The media has always been fascinated by the motivation of climbers, and sometimes they are insultingly wide of the mark. They don't understand the compulsion to climb, I'm not sure anyone understands it, but there's one thing we climbers have that they don't; climbers understand each other. Regardless of where they're from, how much they earn, and what grade they climb, there seems to be a deep respect and a kind of masonic nod between them.
I don't have any more experience of Everest than most of the journalists who have felt compelled to offer their views in the national press - I've never been there - but I'd like to think my opinions might come from a more balanced and informed place. Last year I had the pleasure of interviewing legendary mountaineers Kenton Cool and Lakpa Rita Sherpa. We touched on subjects such as how climbing on Everest has changed, how last year's violence affected the relationships between western climbers and Sherpas, and the future of Himalayan climbing.
One thing that struck me is that Kenton didn't speak to Lakpa as an equal - he spoke to him as a hero. Kenton Cool - 11-time Everest summiteer and the first to complete the Himalayan triple crown of Everest, Lhotse and Nuptse - laid the future of high altitude climbing at the feet of his Sherpa friends. Respect doesn't come close; Kenton is not known for his humility, but here he was, almost star-struck.
So when Tanya Gold in the Guardian claims that the "cretinous rich treat Sherpas like pack animals" something doesn't quite ring true. You can expect the British media to present polarised opinions, but this is a flippant and offensive over-simplification of the problems which, undoubtedly, do exist.
The caricature of a bored billionaire, there on a whim with too much gear, too much money and expecting to be carried to 8000 metres, no doubt has its roots in reality. But as the Guardian well knows, applying generalisations to real life situations is lazy thinking. It ignores all the people who have saved and trained for years, who have climbed all their life, who have raised hundreds of thousands for myriad charities. It doesn't take into account the dedication to a goal; many people have to complete high altitude climbs around the world before being accepted onto an Everest expedition.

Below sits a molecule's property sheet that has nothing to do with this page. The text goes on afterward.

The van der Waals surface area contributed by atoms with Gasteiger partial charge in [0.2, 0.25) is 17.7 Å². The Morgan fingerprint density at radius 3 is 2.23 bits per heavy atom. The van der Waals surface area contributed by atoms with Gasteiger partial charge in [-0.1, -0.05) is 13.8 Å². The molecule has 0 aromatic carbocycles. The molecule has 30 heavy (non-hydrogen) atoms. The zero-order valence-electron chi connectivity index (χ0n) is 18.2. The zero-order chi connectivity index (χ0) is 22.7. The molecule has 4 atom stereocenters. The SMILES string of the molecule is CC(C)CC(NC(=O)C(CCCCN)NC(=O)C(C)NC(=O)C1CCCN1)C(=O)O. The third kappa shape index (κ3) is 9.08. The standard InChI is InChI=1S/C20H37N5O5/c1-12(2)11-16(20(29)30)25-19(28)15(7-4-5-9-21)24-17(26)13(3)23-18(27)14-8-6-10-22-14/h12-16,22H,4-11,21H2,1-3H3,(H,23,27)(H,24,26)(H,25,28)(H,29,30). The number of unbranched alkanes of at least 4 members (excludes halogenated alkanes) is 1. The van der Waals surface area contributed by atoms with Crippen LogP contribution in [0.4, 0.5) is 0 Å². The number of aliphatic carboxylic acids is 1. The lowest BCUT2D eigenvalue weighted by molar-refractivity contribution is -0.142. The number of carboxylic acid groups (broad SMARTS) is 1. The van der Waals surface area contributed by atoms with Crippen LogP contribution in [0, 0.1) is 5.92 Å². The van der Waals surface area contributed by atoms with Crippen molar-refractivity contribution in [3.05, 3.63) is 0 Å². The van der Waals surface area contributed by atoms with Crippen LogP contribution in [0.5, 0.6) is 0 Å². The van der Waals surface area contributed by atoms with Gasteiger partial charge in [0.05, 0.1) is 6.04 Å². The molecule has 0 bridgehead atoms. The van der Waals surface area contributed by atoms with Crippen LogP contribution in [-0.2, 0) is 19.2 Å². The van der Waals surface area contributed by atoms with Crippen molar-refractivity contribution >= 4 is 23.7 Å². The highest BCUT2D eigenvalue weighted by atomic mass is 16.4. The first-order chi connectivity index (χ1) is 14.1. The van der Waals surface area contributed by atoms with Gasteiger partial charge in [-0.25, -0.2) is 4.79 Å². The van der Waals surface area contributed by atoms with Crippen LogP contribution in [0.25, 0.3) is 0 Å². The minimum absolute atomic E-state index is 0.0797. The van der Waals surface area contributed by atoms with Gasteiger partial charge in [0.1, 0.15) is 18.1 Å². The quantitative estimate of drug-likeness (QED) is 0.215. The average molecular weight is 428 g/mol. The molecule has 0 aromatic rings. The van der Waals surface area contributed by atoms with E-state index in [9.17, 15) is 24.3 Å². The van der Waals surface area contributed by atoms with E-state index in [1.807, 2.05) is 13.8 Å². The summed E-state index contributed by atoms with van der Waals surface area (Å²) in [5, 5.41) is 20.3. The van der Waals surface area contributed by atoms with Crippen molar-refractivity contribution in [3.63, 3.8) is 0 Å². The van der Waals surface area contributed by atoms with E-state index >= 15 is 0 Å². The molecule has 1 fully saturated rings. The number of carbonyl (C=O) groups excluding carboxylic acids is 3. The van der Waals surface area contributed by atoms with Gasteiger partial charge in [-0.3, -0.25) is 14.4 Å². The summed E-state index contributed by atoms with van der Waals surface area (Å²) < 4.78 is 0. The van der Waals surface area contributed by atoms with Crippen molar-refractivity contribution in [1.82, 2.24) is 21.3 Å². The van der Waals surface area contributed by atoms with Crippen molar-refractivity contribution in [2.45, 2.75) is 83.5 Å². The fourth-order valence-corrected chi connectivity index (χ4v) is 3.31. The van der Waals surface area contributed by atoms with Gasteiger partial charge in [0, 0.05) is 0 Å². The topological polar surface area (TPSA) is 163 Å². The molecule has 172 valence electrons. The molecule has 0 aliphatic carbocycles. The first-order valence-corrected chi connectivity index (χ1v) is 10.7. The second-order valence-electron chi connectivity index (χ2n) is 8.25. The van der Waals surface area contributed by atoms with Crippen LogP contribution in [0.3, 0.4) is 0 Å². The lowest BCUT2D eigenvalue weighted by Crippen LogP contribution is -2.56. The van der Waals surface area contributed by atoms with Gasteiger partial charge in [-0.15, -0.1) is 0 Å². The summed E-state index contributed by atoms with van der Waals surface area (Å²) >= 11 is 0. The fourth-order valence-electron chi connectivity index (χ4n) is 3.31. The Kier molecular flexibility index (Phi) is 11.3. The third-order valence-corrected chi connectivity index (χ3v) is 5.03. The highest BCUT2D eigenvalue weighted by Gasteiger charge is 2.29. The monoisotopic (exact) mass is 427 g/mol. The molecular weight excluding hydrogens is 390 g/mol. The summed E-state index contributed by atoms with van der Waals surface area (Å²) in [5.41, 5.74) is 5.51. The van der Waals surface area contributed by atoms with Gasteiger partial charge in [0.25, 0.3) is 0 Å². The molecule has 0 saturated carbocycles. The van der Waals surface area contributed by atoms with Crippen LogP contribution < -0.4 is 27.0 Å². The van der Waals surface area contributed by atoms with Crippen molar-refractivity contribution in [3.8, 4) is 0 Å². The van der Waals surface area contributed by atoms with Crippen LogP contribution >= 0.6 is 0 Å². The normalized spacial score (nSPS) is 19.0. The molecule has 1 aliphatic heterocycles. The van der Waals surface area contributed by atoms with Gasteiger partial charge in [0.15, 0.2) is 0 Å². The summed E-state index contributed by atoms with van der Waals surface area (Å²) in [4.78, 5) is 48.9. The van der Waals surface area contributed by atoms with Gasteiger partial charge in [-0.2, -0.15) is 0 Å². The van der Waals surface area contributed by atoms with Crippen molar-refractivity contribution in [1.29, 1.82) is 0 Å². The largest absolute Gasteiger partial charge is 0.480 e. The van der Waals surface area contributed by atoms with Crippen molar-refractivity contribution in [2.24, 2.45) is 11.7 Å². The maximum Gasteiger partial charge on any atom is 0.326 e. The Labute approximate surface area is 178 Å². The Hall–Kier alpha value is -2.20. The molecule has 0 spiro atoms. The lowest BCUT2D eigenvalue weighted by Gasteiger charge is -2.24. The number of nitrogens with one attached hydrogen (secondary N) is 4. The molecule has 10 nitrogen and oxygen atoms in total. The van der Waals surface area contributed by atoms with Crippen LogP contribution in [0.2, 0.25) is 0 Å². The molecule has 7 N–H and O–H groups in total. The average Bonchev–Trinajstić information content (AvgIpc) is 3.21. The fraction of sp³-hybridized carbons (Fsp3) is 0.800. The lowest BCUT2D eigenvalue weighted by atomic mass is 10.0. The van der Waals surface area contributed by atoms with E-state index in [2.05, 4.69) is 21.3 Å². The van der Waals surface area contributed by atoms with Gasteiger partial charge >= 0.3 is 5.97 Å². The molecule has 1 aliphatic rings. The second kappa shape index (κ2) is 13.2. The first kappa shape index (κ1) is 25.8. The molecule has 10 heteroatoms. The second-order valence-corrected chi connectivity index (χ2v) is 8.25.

More importantly it deliberately degrades the role of the Sherpa people in order to make a divisive point. To suggest they are "pack animals" says more about the writer than it does the climbers. As I mentioned, I have never been to Everest, but surely any climber can tell you the vital role of the Sherpa people? The caricature fails to take into account the Sherpa as a climber; the Sherpa that loves the mountains.
And while the western climbers are accused of a lack of respect for their hosts, the Mail Online publish a photograph of Sherpa Dawa Tashi lying in a hospital bed in critical condition after surviving the avalanche that killed so many of his colleagues. The photo was taken without permission, apparently.
There are complex issues surrounding the role and treatment of Sherpas on Everest; the government have increased available compensation since the tragedy, but have also put pressure on to continue the climbing season; there are reports that Maoists have threatened Sherpas with violence if they continue to climb, but it seems clear that the decision to stop climbing this year is likely as much out of respect for the mountain and its victims as it is any idea of 'industrial action'.
I've read reports of any number of politically motivated spins on the situation, but I haven't heard of a single western expedition putting pressure on their Sherpas to continue.
There are countless examples of rich westerners exploiting vulnerable people around the world; but to blame the tragedy on Everest on the whims of spoiled climbers is to sensationalise a complex situation, and I think to misunderstand the climbing community.
Daniel Wildey recently left his job behind him in order to travel around Europe in his van. You can read the full story here.
Thanks Daniel for the words and images.